Bicycle frame tubing in 1890 was around half inch diameter with 50% thickness. By 1896 it was around one inch diameter with 2-4% thickness. The reason for such rapid development in frame tubing was because it had a precedent …rifle barrels. Rifle barrels may have started out as one hollow piece of metal, but rifle-making had evolved to such a degree by the 1890s that toolmakers were able to use several very thin diameter tubes to make a strong but lightweight barrel.
The manufacture of pistols and rifles, which flourished in America in the 19th century (particularly as a result of the Civil War) is an integral ingredient in the history of the bicycle. Likewise in Britain: BSA, for example, was an amalgamation of various arms manufacturers united into one company in 1861 to fulfill a large government order.
Arms manufacturers invariably started in small workshops. The successful makers employed staff or merged with others. Having established engineering workshops and production lines, and also negotiated distribution networks (usually via larger arms companies), they were in an ideal position to capitalise on the popularity of the bicycle when it arrived.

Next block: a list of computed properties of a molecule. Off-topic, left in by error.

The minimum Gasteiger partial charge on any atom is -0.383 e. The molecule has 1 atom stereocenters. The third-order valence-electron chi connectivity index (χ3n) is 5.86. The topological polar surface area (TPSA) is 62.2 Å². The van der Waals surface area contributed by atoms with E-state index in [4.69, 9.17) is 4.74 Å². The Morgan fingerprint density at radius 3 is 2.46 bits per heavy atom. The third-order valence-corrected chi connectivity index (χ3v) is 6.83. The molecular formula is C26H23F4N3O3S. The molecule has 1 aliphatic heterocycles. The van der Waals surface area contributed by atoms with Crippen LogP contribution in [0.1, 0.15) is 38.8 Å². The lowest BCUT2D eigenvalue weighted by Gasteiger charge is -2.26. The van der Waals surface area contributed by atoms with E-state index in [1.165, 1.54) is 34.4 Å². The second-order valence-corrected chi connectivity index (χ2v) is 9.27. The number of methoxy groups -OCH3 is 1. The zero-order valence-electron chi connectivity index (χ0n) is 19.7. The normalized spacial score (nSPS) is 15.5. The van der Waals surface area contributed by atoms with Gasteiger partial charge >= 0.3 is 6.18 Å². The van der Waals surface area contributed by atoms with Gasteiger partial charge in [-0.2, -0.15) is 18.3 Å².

Arms and bicycles shared similar metalworking techniques. But the main point in common was the need for constant innovation and invention to refine each product. The start of the cycle industry – and the automobile industry that followed on its heels – was an era where ordinary working class men, engineers and toolmakers, through experimentation and diligence, could refine an existing product and receive immediate rewards from a manufacturer. In fact, creating and patenting a prototype, or patenting ‘improvements’ to a product, was usually more financially rewarding than actually manufacturing it.
This era was also the beginning of the modern advertising industry, which got rich and evolved directly as a result of sales of guns, bicycles and then cars. So we’re able to observe this time in history more easily a century and a half later through magazine advertisements. Patents are also available to help us piece together the early history of the bicycle industry…